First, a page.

In 12-step groups, people also “work the steps,” the steps being positive, spiritual guidelines that encourage reliance on the help of fellow addicts and on God rather than on one’s own willpower. Often, a new person will get a “sponsor,” a more experienced member that mentors them in their recovery journey.
To oversimplify it, 12-Step groups involve a group of “addicts” sitting around a table and performing what outsiders might view as “mutual therapeutic sharing,” although 12-step leaders would not call it that.
Positive Aspects of 12-Step Groups
I benefited greatly from attending 12-step groups. Given that I had experienced very little honest sharing of feelings in my family, the openness of people in the 12-step groups represented both a new emotional world and a massive source of support. People would share their most intimate feelings about their personal and family problems, knowing that they were protected by the “anonymity” of a program in which everyone starts on a first-name basis.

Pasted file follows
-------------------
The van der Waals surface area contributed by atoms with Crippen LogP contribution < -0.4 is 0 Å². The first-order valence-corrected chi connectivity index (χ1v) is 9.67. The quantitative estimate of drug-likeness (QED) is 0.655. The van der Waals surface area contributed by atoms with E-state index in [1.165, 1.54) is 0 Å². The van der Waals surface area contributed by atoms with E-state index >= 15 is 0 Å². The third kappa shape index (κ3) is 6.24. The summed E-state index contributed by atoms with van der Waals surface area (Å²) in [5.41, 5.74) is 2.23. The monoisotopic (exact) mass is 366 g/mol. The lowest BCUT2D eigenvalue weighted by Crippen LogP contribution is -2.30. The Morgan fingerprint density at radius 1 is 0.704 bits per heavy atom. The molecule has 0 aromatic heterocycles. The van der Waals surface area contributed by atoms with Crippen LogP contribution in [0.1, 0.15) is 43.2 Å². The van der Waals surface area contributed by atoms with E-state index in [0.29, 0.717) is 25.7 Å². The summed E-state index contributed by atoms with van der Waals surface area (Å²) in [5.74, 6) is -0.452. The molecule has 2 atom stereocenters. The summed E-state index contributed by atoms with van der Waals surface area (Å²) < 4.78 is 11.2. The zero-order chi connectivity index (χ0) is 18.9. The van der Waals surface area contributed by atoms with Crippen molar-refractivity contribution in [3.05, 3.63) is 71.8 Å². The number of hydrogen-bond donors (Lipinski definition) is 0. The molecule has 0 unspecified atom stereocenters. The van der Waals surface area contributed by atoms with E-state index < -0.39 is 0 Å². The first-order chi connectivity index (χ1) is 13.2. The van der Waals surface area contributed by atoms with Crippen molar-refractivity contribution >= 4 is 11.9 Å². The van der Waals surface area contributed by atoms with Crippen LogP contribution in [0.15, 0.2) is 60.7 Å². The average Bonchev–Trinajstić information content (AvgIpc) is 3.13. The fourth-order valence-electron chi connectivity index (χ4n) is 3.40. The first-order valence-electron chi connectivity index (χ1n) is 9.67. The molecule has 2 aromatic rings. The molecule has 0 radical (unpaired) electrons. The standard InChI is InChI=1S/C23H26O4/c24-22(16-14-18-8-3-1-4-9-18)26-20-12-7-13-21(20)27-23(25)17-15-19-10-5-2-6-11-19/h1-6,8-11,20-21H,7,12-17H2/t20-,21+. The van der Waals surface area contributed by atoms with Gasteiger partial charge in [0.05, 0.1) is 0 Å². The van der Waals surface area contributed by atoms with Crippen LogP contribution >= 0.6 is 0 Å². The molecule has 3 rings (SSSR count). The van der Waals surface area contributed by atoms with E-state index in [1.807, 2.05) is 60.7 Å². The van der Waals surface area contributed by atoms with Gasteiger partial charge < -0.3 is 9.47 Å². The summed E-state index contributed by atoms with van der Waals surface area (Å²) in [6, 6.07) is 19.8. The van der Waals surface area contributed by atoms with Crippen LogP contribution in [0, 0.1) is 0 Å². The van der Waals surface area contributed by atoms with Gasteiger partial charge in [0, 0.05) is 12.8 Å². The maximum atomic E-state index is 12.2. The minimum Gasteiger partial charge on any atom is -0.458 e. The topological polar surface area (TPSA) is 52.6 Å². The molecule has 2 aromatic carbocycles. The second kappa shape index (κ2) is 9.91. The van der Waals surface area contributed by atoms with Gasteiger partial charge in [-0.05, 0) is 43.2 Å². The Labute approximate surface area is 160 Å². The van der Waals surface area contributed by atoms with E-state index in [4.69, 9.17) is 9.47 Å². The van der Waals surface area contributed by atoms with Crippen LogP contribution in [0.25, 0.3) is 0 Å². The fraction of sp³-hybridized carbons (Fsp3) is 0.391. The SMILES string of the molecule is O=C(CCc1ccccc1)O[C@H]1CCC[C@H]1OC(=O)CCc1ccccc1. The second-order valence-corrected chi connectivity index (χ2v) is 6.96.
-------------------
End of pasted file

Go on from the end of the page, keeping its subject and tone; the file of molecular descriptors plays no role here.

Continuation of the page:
Seeing that other people were conquering their cravings for food encouraged me that I was not doomed to suffer with this compulsion forever. Having to drive to the meetings bolstered my self-esteem, because it meant I was taking action to help myself. The general tone of the meetings was one of acceptance and tolerance, which became incredibly therapeutic for me.
Over time, I came to see that most of the people in 12-step meetings were genuinely kind, good people. I lost the image of addicts being twisted, innately disturbed freaks. Many of the better-adjusted men and women that I met functioned well in the outside world. They had real friends, spouses, children, and jobs that contributed to the community. But they struggled with an often-hidden compulsion that caused them great anxiety and lowered their self-esteem.